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Enbridge Energy Partners, LP (NYSE:EEP)

Q4 2012 Earnings Call

February 14, 2013, 10:00 a.m. ET

Executives

Sanjay Lad – Director Investor Relations

Mark Maki – President

Stephen J. Neyland – VP Finance of General Partner

Stephen J. Wuori – EVP Liquids Pipelines & Director General Partner

Terrance L. McGill – President, Director of General Partner

Darren J. Yaworsky – Treasurer

William M. Ramos – Controller

Leon A. Zupan – EVP Gas Pipelines & Director

Analysts

Brian Zarahn – Barclays Capital

Ted Durbin - Goldman Sachs

Sharon Lui – Wells Fargo Securities, LLC

Russell Payne – Wells Fargo

John Edwards – Credit Suisse

Gabe Murray - BAML

James Jampel – HITE

Robert [Inaudible] – Macquarie

Operator

Good day ladies and gentlemen, and welcome to the Q4 2012 Enbridge Energy Partners, LP earnings and 2013 guidance conference call. My name is Tracey, and I will be your operator for today. At this time all participants are in listen only mode. We will conduct a question and answer session towards the end of this conference. (Operator Instructions).

As a reminder, this call is being recorded for replay purposes.

I’d like to turn the call over to Sanjay Lad, Director Investor Relations. Please proceed sir, thank you.

Sanjay Lad 

Thank you, Tracey. Good morning and welcome to the 2012 fourth quarter earnings and 2013 guidance conference call for Enbridge Energy Partners. This call is being webcast and a copy of the presentation slides, supplemental slides, condensed unaudited financial statements, and news releases associated with it can be downloaded from our website at EndbridgePartners.com. A replay will be available later today and a transcript will be posted to our website shortly thereafter.

As a reminder, the partnership’s results are also relevant to Enbridge Energy Management or EEQ. I will be available after the call for any follow up questions you may have. Our speakers today are Mark Maki, President, and Steve Neyland, Vice President Finance. Available for the Q&A session we also have Steve Wuori, President Liquids Pipelines Enbridge, Inc., Leon Zupan, President Gas Pipeline Endbridge Inc., Terry McGill, Senior Vice President, Operations and Engineering, and Darren Yaworsky, Treasurer.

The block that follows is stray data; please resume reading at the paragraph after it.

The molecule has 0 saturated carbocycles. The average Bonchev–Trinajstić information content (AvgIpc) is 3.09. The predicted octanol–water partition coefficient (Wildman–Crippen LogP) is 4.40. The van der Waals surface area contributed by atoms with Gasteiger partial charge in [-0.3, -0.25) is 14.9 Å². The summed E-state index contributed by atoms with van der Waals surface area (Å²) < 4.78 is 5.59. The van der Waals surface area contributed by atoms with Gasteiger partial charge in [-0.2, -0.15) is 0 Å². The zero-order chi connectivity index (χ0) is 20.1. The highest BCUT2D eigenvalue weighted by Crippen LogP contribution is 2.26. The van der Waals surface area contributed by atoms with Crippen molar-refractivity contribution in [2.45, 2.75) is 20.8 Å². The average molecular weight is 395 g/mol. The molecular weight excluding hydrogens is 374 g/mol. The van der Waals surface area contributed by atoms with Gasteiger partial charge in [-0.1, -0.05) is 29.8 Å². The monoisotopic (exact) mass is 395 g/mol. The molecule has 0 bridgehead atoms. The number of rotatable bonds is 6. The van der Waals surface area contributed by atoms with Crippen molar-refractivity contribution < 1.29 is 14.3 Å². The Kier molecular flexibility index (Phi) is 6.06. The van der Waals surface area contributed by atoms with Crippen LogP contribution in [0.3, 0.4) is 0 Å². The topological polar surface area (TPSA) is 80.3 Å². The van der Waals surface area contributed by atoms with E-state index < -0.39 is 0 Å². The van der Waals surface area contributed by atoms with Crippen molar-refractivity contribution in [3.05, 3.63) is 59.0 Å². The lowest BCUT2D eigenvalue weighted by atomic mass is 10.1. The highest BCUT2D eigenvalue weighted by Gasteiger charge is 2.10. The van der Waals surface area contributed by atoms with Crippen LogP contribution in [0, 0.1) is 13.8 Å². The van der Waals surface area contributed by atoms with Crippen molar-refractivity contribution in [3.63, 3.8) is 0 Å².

This presentation will include forward-looking statements. The risks associated with forward-looking statements have been outlined in the earnings release and the partnership’s SEC filings and we incorporate those by reference for this call. This presentation also contains certain non-GAAP financial measures. The reconciliation schedules for these non-GAAP measures to comparable GAAP measures can be found in the investor section of our website.

Please turn to Slide Three.

I’ll now turn the conference call over to Mark Maki , President.

Mark Maki

Thank you, Sanjay, good morning and welcome everybody. Our agenda this morning includes a brief recap of 2012, a review of our fourth quarter results, then we will discuss the partners

Growth [inaudible] in addition presenting our financial guidance for 2013.

Let’s start with a discussion of system integrity. Achieving our long-term financial operational and business targets, requires a focus on safety. Everything starts with safety, and safety is our top priority.

During 2012, we completed one of our most ambitious programs to enhance the integrity of our pipeline systems. Operating investments included inspecting our pipeline systems with the latest proven technology of high resolution inline inspection tools.

The data from these inline tool runs allows us to identify areas for immediate attention, and plan our future operating and capital integrity requirements, while we continue to safely operate each pipeline.